Holly tree bark disease and death #679091 - Ask Extension


Holly tree bark disease and death #679091

Asked January 13, 2021, 8:34 AM EST

Nellie Stevens Holly trees are dying. Bark has portions with a lattice and moth eaten appearance. Erosion and healing has taken place, but trees are dead or, dying. Does not appear to have spread to native trees on property. Too late for these trees, anything I can spray on the others?

Anne Arundel County Maryland

Expert Response

A native woodpecker species called the Yellow-bellied Sapsucker can cause damage that sounds like what you are describing, though often the host trees are otherwise unscathed from this activity. Images of the bird and its characteristic damage can be viewed in this gallery: https://www.marylandbiodiversity.com/view/1152

Control options for Sapsuckers are limited to simply using a barrier to keep the birds from reaching the trunk, though this could backfire and cause them to damage other trees; it is also often impractical to apply as branches can get in the way, especially on full/low-branched evergreens like a holly. If the tree does succumb, it may be due to a combination of stress factors not limited to the tree's injuries.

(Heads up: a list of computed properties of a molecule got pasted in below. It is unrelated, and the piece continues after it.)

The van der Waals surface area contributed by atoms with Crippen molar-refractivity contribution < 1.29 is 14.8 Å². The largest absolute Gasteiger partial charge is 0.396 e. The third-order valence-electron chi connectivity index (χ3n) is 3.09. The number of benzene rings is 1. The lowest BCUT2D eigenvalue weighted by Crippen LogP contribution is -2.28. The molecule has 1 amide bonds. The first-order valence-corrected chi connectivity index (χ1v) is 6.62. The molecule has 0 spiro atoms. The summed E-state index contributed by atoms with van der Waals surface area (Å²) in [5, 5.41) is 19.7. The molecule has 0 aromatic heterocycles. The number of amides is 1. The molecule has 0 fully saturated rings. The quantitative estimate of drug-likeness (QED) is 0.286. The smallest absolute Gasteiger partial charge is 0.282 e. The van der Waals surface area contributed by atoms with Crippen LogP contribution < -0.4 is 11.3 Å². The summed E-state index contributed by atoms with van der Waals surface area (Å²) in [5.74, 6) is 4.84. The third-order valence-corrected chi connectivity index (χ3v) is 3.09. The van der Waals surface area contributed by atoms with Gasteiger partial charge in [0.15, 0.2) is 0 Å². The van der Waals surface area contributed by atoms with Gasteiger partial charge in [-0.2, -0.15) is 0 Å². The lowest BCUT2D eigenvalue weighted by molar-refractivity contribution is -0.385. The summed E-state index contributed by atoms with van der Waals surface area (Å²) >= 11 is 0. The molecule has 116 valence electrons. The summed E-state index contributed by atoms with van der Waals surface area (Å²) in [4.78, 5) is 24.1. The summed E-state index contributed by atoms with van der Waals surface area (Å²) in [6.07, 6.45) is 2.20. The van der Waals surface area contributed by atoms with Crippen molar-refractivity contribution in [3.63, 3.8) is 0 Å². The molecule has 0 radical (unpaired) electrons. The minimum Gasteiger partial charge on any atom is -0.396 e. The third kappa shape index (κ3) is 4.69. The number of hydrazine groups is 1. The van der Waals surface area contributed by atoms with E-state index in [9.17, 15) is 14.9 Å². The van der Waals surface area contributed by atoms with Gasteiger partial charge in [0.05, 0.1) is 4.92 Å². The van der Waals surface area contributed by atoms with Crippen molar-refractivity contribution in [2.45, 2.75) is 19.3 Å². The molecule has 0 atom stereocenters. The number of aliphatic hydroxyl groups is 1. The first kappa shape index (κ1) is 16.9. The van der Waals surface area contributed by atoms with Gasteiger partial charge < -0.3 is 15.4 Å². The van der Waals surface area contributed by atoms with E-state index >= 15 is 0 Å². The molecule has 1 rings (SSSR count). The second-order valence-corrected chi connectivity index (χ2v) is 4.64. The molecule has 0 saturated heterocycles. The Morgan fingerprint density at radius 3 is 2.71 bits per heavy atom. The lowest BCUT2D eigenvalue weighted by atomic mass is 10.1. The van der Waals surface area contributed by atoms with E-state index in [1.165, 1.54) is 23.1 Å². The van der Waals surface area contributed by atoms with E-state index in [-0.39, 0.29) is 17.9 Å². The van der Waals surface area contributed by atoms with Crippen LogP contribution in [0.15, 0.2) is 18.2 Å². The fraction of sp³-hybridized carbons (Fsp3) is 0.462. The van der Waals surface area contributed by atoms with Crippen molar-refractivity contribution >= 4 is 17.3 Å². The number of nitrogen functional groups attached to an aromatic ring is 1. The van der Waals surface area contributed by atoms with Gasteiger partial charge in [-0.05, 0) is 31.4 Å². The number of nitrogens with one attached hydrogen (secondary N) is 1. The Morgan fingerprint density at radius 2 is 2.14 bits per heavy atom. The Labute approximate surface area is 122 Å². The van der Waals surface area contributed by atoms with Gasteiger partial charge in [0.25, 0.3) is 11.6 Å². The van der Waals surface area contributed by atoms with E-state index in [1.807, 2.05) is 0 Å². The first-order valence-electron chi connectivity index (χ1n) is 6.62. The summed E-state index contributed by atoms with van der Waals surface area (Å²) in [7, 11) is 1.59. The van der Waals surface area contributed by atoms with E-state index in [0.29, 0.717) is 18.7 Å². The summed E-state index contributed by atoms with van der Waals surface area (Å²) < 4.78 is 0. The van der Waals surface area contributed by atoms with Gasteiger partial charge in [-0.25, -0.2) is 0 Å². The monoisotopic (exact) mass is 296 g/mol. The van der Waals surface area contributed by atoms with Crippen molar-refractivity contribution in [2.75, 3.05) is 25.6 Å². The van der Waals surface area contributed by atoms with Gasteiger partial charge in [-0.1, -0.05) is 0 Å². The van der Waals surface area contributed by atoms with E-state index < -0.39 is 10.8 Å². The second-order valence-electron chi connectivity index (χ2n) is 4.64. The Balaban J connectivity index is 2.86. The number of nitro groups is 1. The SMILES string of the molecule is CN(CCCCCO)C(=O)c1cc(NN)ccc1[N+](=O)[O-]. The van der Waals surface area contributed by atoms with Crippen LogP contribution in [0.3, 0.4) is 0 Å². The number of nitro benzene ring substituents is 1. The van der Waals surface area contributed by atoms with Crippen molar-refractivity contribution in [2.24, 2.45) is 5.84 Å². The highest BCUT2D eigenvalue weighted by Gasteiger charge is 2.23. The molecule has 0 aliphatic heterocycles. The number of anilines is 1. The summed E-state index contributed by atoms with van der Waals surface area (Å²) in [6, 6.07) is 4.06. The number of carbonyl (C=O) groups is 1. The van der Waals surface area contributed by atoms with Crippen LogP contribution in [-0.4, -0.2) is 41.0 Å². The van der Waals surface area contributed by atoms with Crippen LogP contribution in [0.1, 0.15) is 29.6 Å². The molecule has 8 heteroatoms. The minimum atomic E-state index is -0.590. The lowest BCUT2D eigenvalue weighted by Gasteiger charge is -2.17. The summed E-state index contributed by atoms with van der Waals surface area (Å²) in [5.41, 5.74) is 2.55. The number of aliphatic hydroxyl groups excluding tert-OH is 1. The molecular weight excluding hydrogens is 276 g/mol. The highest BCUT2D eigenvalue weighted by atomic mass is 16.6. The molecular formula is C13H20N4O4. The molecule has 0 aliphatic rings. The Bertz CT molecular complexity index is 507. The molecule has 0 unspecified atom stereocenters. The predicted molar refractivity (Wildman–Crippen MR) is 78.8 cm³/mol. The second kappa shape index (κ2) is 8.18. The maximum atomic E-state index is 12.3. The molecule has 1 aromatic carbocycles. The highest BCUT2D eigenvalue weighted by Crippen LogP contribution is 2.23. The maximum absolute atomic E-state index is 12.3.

You can inspect the foliage for signs of scale, a common insect pest of holly that can easily reach damaging levels. There are different species of scale, but on holly, they are usually either cottony white tufts or hard-shelled gray/brown and will be attached to the leaf undersides (usually along the midvein), small twigs, or joints in branches. Some defoliation and yellowed foliage can be indicators of a heavy scale population, though other ailments can cause similar symptoms because their effects on the tree's tissues are the same. 'Nellie Stevens' is popular partly due to its resiliency, but plants stressed by prior drought, overly-wet soil, or root injuries can become more susceptible targets for pests such as scale. Here is a page of scale information that includes the main culprits for holly:


If you do not see any pests, you can send us photographs of the plants, the symptoms they are displaying, and the conditions they are growing in, and we can assess if there are any other likely causes of decline. If the trees happen to be leafless now, then the damage (no matter the cause) is too great to treat or will be too impractical to attempt recovery. Replacement trees are probably safe to plant, though it may depend on what factor seems to be the biggest contributor to decline of the original trees.


Mira Talabac Replied January 13, 2021, 1:59 PM EST
Thank you for the prompt response. It looks just like the pictures of damage from the yellow bellied sapsucker.  I thought they were just cute little woodpeckers. I will replant the area with something different. I have a lot of Nellie Stevens planted on my property, but they only went for 5 on the lot line.
                                                                                                 Robert O'Brien 

-----Original Message-----
From: Ask Extension
To: Robert O'Brien
Sent: Wed, Jan 13, 2021 1:59 pm
Subject: Re: Holly tree bark disease and death (#0003905)

Robert O'Brien Replied January 13, 2021, 5:05 PM EST

You're welcome!

Mira Talabac Replied January 13, 2021, 5:38 PM EST

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